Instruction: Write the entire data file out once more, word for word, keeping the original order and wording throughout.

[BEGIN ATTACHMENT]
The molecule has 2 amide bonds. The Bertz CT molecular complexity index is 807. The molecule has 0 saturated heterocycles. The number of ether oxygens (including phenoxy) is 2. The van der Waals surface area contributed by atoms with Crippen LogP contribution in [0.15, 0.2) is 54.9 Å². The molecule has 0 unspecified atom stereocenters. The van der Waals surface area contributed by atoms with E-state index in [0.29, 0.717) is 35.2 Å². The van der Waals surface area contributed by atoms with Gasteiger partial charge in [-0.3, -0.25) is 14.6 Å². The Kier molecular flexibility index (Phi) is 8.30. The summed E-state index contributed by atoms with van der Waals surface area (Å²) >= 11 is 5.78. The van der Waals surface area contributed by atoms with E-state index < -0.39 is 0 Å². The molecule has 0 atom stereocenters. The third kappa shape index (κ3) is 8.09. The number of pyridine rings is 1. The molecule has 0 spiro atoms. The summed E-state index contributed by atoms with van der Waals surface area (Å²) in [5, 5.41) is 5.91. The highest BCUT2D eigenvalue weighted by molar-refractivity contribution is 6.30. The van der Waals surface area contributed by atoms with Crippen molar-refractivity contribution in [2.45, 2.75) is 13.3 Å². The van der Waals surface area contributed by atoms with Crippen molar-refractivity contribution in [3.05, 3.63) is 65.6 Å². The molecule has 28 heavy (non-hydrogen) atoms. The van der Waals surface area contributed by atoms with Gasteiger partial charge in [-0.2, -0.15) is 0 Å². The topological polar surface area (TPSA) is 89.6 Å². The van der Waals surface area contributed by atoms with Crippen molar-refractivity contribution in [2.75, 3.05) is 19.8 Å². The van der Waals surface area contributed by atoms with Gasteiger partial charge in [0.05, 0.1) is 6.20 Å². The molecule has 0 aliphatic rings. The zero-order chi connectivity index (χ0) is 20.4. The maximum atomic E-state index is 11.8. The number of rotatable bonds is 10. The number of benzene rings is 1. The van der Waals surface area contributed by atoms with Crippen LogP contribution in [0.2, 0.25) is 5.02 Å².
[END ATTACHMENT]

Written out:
The molecule has 2 amide bonds. The Bertz CT molecular complexity index is 807. The molecule has 0 saturated heterocycles. The number of ether oxygens (including phenoxy) is 2. The van der Waals surface area contributed by atoms with Crippen LogP contribution in [0.15, 0.2) is 54.9 Å². The molecule has 0 unspecified atom stereocenters. The van der Waals surface area contributed by atoms with E-state index in [0.29, 0.717) is 35.2 Å². The van der Waals surface area contributed by atoms with Gasteiger partial charge in [-0.3, -0.25) is 14.6 Å². The Kier molecular flexibility index (Phi) is 8.30. The summed E-state index contributed by atoms with van der Waals surface area (Å²) >= 11 is 5.78. The van der Waals surface area contributed by atoms with E-state index < -0.39 is 0 Å². The molecule has 0 atom stereocenters. The third kappa shape index (κ3) is 8.09. The number of pyridine rings is 1. The molecule has 0 spiro atoms. The summed E-state index contributed by atoms with van der Waals surface area (Å²) in [5, 5.41) is 5.91. The highest BCUT2D eigenvalue weighted by molar-refractivity contribution is 6.30. The van der Waals surface area contributed by atoms with Crippen molar-refractivity contribution in [2.45, 2.75) is 13.3 Å². The van der Waals surface area contributed by atoms with Crippen molar-refractivity contribution in [3.05, 3.63) is 65.6 Å². The molecule has 28 heavy (non-hydrogen) atoms. The van der Waals surface area contributed by atoms with Gasteiger partial charge in [-0.2, -0.15) is 0 Å². The topological polar surface area (TPSA) is 89.6 Å². The van der Waals surface area contributed by atoms with Crippen molar-refractivity contribution in [2.75, 3.05) is 19.8 Å². The van der Waals surface area contributed by atoms with Gasteiger partial charge in [0.05, 0.1) is 6.20 Å². The molecule has 0 aliphatic rings. The zero-order chi connectivity index (χ0) is 20.4. The maximum atomic E-state index is 11.8. The number of rotatable bonds is 10. The number of benzene rings is 1. The van der Waals surface area contributed by atoms with Crippen LogP contribution in [0.2, 0.25) is 5.02 Å².